Wednesday afternoon, evening and early Thursday were spent in Sitges, which is technically part of Barcelona, but was so crazy it warrants its own posting. Click here to check out our misadventures there.

Sporting very strong hangovers on Thursday afternoon, well, when in Barcelona, so we treated ourselves to extended siestas. Then it was time for dinner. We tracked down a cute little bistro in the gay heartland (conveniently just around the corner) that did a three-course dinner and drinks for 12 Euros, and I embarassed myself with the (naturally) hunky waiter who giggled as I resorted to pointing at things on the menu, even though he spoke English, apparently quite well. I had become the odious Yank tourist who doesn´t bother to speak the country´s language and who assumes that just because a person does not speak English they must therefore be dense. We were told by other men in the restaurant to get out to the beach party that was on that night as part of the day´s Saint Joan celebrations. Apparently Saint Joan is a much revered treasure here, and she is commenorated with street fireworks, some set off literally inches from our faces. As with smoking, Spain is very relaxed about its pyrotechnic device laws.

Anyway, we didn´t make it to the beach as we were still precious from Sitges and planned to get up at 6am the next morning to catch a train to Montserrat and see the Benedictine Monastery there. However, missing the infrequent train and with Stu having to leave early, we instead went to the Parc Guell, the park in which Gaudi turned his hand to landscape gardening. A very strange and enchanting place - a "Doctor Seuss garden", as Stu called it.

From there, we raced to the other side of the city to Montjuic, the hill overlooking the city that was part of the main site for the 1992 Olympics. We had enough time to reach the Castell at the top of the mountain via a fernicular and some ruthless stairmastering. The magnificent 360 panorama by the end was worth it.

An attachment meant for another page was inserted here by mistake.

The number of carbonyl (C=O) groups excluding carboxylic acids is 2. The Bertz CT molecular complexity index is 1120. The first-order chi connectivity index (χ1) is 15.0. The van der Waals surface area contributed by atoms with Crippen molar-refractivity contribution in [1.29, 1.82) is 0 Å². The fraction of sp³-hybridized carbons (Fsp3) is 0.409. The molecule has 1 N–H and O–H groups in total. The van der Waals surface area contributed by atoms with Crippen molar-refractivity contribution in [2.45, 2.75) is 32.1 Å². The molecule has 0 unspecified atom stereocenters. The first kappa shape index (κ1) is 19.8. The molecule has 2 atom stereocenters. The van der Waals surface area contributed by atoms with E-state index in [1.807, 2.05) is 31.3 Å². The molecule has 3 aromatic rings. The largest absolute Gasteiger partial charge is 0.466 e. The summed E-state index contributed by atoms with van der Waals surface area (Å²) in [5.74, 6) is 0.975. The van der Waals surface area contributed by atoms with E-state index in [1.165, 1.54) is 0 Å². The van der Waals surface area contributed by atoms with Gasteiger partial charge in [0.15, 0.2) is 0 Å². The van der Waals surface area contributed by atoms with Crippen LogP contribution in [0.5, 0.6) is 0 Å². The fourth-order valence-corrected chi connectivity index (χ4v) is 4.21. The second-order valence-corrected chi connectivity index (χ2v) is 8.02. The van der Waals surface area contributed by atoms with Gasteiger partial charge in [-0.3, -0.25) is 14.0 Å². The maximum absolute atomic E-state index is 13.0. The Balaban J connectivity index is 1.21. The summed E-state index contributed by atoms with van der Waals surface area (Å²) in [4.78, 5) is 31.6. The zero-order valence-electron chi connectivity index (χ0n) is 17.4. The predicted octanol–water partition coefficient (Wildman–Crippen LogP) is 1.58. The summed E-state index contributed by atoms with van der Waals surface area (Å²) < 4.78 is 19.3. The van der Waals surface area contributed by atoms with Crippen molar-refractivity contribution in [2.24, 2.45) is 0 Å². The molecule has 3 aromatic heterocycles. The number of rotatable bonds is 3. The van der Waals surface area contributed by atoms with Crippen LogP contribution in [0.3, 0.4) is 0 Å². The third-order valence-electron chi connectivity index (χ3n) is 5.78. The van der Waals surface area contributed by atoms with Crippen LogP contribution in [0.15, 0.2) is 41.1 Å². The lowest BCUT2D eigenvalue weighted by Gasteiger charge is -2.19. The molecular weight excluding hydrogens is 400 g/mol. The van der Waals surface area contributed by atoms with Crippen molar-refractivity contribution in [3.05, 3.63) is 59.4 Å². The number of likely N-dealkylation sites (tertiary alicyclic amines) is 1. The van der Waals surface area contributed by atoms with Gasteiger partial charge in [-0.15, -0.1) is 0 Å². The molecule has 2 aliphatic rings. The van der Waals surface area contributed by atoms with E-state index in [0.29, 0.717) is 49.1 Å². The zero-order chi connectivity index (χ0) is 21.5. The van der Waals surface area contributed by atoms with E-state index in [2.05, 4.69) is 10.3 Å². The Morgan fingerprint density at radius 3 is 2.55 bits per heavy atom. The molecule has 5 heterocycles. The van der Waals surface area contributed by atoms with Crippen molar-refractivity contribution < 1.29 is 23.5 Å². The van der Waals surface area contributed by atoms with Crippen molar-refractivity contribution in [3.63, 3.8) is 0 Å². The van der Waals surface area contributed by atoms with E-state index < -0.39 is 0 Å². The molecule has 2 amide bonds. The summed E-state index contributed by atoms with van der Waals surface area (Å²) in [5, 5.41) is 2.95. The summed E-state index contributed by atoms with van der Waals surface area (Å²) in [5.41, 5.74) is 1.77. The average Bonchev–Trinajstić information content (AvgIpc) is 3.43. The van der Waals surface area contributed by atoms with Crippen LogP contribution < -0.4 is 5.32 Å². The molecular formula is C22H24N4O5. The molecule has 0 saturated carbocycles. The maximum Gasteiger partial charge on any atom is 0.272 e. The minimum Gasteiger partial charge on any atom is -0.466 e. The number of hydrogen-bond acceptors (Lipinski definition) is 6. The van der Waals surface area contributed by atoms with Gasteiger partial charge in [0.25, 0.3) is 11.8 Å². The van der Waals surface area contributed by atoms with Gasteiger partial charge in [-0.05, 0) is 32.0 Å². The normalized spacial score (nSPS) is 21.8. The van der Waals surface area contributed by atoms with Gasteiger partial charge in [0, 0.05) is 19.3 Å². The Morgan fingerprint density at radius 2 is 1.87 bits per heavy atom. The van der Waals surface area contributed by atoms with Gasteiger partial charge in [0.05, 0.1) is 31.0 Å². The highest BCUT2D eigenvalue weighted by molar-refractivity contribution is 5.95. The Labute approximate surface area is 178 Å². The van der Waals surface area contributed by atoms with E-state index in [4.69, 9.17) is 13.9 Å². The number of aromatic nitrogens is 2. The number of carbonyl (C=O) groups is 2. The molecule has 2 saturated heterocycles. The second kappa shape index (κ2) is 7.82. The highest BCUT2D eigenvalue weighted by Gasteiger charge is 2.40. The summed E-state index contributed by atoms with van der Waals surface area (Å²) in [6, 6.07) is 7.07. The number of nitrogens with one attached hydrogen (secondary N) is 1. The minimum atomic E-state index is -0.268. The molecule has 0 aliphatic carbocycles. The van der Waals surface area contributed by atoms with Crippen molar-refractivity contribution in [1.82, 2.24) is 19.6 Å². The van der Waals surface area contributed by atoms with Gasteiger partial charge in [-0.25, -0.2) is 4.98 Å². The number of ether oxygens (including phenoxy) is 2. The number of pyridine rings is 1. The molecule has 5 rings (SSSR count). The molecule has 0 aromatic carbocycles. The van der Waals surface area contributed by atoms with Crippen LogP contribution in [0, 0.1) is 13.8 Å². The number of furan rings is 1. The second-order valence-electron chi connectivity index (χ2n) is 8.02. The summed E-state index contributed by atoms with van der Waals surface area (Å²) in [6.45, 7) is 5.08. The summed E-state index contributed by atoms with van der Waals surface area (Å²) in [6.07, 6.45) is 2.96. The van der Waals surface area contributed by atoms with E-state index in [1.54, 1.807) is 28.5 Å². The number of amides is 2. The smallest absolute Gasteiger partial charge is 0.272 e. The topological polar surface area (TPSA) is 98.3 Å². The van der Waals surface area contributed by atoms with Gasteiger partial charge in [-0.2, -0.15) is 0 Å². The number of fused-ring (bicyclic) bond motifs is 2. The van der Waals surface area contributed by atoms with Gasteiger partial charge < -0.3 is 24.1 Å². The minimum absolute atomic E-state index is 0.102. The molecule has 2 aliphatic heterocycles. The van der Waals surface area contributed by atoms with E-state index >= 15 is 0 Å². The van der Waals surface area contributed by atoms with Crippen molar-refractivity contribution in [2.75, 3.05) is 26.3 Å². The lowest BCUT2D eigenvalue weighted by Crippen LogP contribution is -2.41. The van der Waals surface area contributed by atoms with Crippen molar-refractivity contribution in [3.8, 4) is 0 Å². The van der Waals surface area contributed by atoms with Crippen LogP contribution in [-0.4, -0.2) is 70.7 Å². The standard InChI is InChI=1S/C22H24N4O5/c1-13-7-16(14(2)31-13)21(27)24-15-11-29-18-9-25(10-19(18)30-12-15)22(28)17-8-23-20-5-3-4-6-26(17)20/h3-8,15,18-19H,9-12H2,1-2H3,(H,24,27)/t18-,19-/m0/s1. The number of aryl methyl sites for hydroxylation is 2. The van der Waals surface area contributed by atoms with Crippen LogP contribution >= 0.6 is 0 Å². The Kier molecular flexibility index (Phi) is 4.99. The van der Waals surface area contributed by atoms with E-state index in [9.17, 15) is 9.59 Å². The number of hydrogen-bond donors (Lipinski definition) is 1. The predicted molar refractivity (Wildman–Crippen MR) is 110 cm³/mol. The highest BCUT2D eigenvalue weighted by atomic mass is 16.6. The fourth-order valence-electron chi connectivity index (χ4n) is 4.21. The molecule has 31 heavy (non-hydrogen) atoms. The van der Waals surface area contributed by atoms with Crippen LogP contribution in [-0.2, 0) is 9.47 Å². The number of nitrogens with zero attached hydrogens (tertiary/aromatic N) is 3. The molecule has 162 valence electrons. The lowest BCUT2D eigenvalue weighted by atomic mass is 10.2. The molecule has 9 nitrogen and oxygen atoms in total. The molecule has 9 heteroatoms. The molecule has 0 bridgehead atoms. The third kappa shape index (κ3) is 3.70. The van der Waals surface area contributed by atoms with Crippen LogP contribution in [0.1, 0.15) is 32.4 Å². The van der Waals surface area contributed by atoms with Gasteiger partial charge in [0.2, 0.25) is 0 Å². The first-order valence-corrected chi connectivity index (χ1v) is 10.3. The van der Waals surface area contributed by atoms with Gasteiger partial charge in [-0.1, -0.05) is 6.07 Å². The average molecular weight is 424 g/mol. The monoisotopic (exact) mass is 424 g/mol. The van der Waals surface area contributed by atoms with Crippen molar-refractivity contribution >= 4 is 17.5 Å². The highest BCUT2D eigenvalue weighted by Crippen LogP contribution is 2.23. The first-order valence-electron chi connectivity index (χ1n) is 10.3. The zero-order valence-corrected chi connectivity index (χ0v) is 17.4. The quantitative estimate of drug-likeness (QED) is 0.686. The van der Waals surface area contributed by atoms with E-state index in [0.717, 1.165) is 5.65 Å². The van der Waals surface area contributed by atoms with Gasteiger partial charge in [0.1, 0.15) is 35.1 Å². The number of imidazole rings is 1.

Stu has since left for Berlin and tonight is my last night in Barcelona. I have loved its history, colour and design. Every street you look down is worthy of a photo. Now it´s one last dip in the Mediterranean for me, before perhaps seafood and sangria for dinner followed by a final night indulging myself in other Spanish delicacies (not that I imagine I´ll be wanting for "nutrition" in Italy either).

One final observation: As a family of wailing people walk by I´m reminded of the passion of the Spanish people. It´s inescapable, whether it´s the ungodly shrieking of the infants, the yelling of the old men at each other, the carefree whistling of the cafe vendor as he sweeps the pavement or the flamboyant hand gestures of the (naturally) fashionably stunning ladies, the Spanish don´t hide from expression. I guess this explains the interminable blaring of car horns too, especially at the thousands of people on scooters, but it also explains why the smile from a Spaniard make me feel so warm. I know it´s coming from a true place. Adios.